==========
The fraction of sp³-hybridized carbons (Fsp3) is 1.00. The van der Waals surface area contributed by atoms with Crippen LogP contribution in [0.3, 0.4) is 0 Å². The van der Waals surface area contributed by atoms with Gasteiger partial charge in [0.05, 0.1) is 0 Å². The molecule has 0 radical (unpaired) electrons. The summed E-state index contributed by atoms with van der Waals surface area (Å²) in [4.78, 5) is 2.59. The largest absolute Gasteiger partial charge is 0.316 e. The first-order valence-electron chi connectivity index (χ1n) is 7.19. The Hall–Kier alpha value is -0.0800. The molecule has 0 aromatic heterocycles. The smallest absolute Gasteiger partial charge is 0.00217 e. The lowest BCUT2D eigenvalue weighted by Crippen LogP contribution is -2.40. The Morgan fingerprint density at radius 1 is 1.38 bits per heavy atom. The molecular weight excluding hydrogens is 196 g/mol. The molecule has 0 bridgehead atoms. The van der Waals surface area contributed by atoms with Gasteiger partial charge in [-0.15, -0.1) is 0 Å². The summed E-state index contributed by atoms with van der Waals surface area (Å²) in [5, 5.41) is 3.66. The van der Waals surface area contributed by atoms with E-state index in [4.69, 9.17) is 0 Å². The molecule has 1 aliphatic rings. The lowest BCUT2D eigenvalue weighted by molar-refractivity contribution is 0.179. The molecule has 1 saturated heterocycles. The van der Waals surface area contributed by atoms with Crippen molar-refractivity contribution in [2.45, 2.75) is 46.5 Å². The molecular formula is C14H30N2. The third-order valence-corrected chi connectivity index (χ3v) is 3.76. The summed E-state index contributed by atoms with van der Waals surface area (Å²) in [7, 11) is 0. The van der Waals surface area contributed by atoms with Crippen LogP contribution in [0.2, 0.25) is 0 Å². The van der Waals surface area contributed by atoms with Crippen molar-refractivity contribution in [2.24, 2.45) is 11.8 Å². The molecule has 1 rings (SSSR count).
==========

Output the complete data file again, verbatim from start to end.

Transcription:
The fraction of sp³-hybridized carbons (Fsp3) is 1.00. The van der Waals surface area contributed by atoms with Crippen LogP contribution in [0.3, 0.4) is 0 Å². The van der Waals surface area contributed by atoms with Gasteiger partial charge in [0.05, 0.1) is 0 Å². The molecule has 0 radical (unpaired) electrons. The summed E-state index contributed by atoms with van der Waals surface area (Å²) in [4.78, 5) is 2.59. The largest absolute Gasteiger partial charge is 0.316 e. The first-order valence-electron chi connectivity index (χ1n) is 7.19. The Hall–Kier alpha value is -0.0800. The molecule has 0 aromatic heterocycles. The smallest absolute Gasteiger partial charge is 0.00217 e. The lowest BCUT2D eigenvalue weighted by Crippen LogP contribution is -2.40. The Morgan fingerprint density at radius 1 is 1.38 bits per heavy atom. The molecular weight excluding hydrogens is 196 g/mol. The molecule has 0 bridgehead atoms. The van der Waals surface area contributed by atoms with Gasteiger partial charge in [-0.15, -0.1) is 0 Å². The summed E-state index contributed by atoms with van der Waals surface area (Å²) in [5, 5.41) is 3.66. The van der Waals surface area contributed by atoms with E-state index in [4.69, 9.17) is 0 Å². The molecule has 1 aliphatic rings. The lowest BCUT2D eigenvalue weighted by molar-refractivity contribution is 0.179. The molecule has 1 saturated heterocycles. The van der Waals surface area contributed by atoms with Crippen molar-refractivity contribution in [2.45, 2.75) is 46.5 Å². The molecular formula is C14H30N2. The third-order valence-corrected chi connectivity index (χ3v) is 3.76. The summed E-state index contributed by atoms with van der Waals surface area (Å²) in [7, 11) is 0. The van der Waals surface area contributed by atoms with Crippen LogP contribution in [0.2, 0.25) is 0 Å². The van der Waals surface area contributed by atoms with Crippen molar-refractivity contribution in [2.24, 2.45) is 11.8 Å². The molecule has 1 rings (SSSR count).